A German court ruled Thursday that Kuwait's national airline didn't have to transport an Israeli citizen because the carrier would face legal repercussions at home if it did.
The Frankfurt state court noted in its decision that Kuwait Airways is not allowed to have contracts with Israelis under Kuwaiti law because of the Middle Eastern country's boycott of Israel.
The court said it didn't evaluate whether "this law make sense," but that the airline risked repercussions that were "not reasonable" for violating it, such as fines or prison time for employees.
An Israeli citizen, who was identified in court papers as Adar M., a student living in Germany, sued Kuwait Airways after it canceled his booking for a flight from Frankfurt to Bangkok that included a stop-over in Kuwait City.
The cancellation came a few days before M.'s scheduled departure in August 2016 when he revealed he had an Israeli passport. The airline offered to book him on a nonstop flight to Bangkok with another carrier.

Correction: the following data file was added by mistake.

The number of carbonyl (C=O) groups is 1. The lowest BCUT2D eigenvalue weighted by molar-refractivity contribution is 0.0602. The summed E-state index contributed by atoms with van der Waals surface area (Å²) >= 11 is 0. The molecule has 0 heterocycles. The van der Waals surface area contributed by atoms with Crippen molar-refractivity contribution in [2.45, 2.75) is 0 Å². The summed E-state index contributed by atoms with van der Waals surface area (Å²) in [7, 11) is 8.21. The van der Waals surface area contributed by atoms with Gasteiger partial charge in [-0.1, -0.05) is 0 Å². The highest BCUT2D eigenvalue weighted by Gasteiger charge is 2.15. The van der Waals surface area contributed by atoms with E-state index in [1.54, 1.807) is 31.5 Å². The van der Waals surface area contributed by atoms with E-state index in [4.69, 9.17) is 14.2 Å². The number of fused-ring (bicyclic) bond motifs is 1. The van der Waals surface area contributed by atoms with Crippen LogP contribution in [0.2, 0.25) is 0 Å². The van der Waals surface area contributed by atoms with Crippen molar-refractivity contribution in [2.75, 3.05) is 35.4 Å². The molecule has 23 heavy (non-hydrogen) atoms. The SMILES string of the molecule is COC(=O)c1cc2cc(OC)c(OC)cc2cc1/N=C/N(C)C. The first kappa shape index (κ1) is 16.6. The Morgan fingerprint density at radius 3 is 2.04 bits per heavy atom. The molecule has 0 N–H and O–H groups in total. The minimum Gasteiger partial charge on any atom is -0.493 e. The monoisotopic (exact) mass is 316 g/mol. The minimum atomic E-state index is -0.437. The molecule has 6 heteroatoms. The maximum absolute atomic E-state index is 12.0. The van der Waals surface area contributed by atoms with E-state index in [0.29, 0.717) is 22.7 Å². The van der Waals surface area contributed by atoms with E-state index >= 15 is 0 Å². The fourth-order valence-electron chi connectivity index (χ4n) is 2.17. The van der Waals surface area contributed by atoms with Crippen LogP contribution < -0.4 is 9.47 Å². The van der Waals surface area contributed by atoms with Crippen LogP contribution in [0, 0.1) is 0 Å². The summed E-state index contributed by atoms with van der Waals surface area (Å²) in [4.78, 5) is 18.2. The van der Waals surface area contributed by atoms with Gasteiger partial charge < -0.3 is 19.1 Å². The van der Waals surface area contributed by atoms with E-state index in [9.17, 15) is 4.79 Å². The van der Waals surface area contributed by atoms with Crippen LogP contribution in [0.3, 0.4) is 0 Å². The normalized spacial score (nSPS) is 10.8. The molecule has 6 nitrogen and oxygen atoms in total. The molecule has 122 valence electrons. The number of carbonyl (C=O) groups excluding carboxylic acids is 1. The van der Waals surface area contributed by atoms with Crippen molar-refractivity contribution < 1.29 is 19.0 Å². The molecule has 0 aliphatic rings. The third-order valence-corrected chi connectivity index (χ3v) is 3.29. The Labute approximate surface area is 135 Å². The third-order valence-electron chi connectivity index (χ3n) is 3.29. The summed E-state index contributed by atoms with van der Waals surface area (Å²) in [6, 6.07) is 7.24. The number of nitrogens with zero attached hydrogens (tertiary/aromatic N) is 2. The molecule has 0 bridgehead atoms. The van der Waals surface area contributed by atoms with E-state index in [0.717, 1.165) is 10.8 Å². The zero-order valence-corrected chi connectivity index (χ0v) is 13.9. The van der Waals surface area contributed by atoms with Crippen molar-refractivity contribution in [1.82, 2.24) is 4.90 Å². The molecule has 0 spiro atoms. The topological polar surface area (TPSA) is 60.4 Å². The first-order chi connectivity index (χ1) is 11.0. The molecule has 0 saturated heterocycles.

The man refused the offer and filed the lawsuit, seeking compensation for alleged discrimination. He also insisted the airline should have to accept him as a passenger.
The court rejected his discrimination claim ruling that German law covers discrimination based on race, ethnicity or religion, but not nationality.
Germany's Central Council of Jews condemned the ruling, calling it "unbearable that a foreign company operating based on deeply anti-Semitic national laws is allowed to be active in Germany."
Frankfurt Mayor Uwe Becker expressed a similar view. "An airline that practices discrimination and anti-Semitism by refusing to fly Israeli passengers should not be allowed to takeoff or land in Frankfurt," Becker said.
Courts in the United States and Switzerland previously have ruled in favor of plaintiffs in comparable cases, the German news agency dpa reported.